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      email: tony@lathes.co.uk
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      PALLAS MILLING MACHINES
      Pallas continued on the Home Page & Page 3

      All-geared Pallas V1 vertical miller as produced from the late 1930s until the early 1960s
      Not significantly larger than the V.O. model the Pallas V1 vertical miller was a much more modern design with a quick-change, all-geared spindle drive. The pyramid-shaped main column was dowelled and bolted to a heavy cast-iron base plate that doubled as the coolant tank - a splendid idea until it comes to the task of cleaning it out through the miserably small access holes provided. The knee casting was especially stout, ran on ground-finished square-section ways and was elevated through its 14" of travel by a telescopic screw with a ball-race thrust.
      With a working surface of 30" x 8? the table had a deep coolant-collection trough and three 9/16" T slots spaced 1?inches apart; longitudinal travel was 18" and cross travel 6?. Power was fitted to the long travel only with six rates of feed from ? to 5" per minute with engagement and reverse under the control of a single lever. As on other Pallas millers the table's power feed was taken from the main drive - though improved in this case by the use of an independent gearbox with selection of feeds by two concentric rotary levers. For hand feeds a long lever was fitted to one end of the table, which gave the operator a chance for a quick if energetic return, with an ordinary circular handwheel, for delicate feeds, at the other.
      While the head fitted to the cheaper model V.O. had a conventional sliding quill that used on the V.1. was completely different: the head was a two-part assembly with the rear section fastened to a circular flange on the top of the column; the back section was formed with 90?ways on its front face and in these ran the front part complete with its Timken taper-roller bearing spindle - a design also used by the English maker Marlow.  Final drive was by spiral bevel gears lubricated from a separate oil well in the top of the head.
      Able to be rotated 45?degrees each side of vertical the head had 2?-inches of sliding movement under the control of a circular handwheel working though worm-and-wheel gearing with both a micrometer dial and a micrometer-collar stop (on the left side) graduated in increments of 0.002". The spindle carried a No. 3 Morse taper and had 6 speeds from 75 to 750 rpm - barely fast enough even in the 1940s.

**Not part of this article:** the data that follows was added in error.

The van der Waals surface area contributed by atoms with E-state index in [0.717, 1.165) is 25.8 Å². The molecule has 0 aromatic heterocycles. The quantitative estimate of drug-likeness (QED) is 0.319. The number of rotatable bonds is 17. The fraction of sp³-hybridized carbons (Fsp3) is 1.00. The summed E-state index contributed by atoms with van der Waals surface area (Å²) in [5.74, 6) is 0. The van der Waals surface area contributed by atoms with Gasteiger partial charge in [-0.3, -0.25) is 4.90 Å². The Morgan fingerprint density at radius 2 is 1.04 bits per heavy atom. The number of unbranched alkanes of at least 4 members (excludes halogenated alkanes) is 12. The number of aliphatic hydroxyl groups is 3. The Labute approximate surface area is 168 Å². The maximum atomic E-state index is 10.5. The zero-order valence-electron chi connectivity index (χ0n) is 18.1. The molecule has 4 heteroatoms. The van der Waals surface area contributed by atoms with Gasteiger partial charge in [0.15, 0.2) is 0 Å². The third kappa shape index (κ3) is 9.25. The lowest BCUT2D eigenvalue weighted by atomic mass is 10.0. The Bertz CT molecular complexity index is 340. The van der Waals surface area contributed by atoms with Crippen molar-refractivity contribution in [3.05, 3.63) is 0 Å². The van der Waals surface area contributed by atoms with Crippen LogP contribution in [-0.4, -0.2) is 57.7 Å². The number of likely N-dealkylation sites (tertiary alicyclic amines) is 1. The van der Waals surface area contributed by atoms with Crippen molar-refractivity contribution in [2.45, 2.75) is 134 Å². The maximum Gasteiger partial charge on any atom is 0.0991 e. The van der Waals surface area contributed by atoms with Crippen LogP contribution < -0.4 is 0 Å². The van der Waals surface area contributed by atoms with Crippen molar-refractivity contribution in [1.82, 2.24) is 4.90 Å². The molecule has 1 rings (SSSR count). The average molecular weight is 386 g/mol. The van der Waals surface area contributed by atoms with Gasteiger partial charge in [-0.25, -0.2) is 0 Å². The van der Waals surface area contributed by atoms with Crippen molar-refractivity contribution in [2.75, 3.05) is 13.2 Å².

Housed in the bottom part of the column the electric motor drove upwards by V-belt to a "constant-speed" pulley running on two ball races. From there the drive to the spindle was through a gearbox with the splined shafts in nickel steel, running on ball races and properly lubricated by a pump.
      Early machines had a gear-driven coolant pump but later models were afforded the luxury of a more powerful electrically driven unit flange-mounted onto the left-hand face of the baseplate which also doubled as the coolant storage tank; this looked to be a compact and space-saving solution but was one that quickly found disfavour when the time came to clean it out..

      The Pallas V1 in its final form - largely unchanged apart from minor switch-gear revisions

      Marked "Foreign" and not "British Made"  this round overarm Pallas miller (above and below in B & W photographs) is of an older patter than others illustrated in this section of the Archive. Despite being significantly different in many aspects of its design it does, however, show certain details that hint at Pallas influence including the style of the 4-spoke handwheels and the very distinctive domed top to the table feed-screw end brackets. For what would have been a lowered-priced machine the specification was very reasonable with unusually long ways beneath the table - and even a helical speed-reducing lathe-like "backgear" built into the drive spindle. The gearbox for the table power feeds was neatly enclosed and the engagement mechanism for the table feeds, together with its automatic knock-off mechanism, all neatly engineered.

      A previous owner has converted one of the original flat-belt pulleys to a twin V

      Helical "backgears" of the "foreign-made" Pallas miller.

      Table feed gearbox (driven from the flat pulley above) and the backgear selection lever

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      PALLAS MILLING MACHINES
      email: tony@lathes.co.uk
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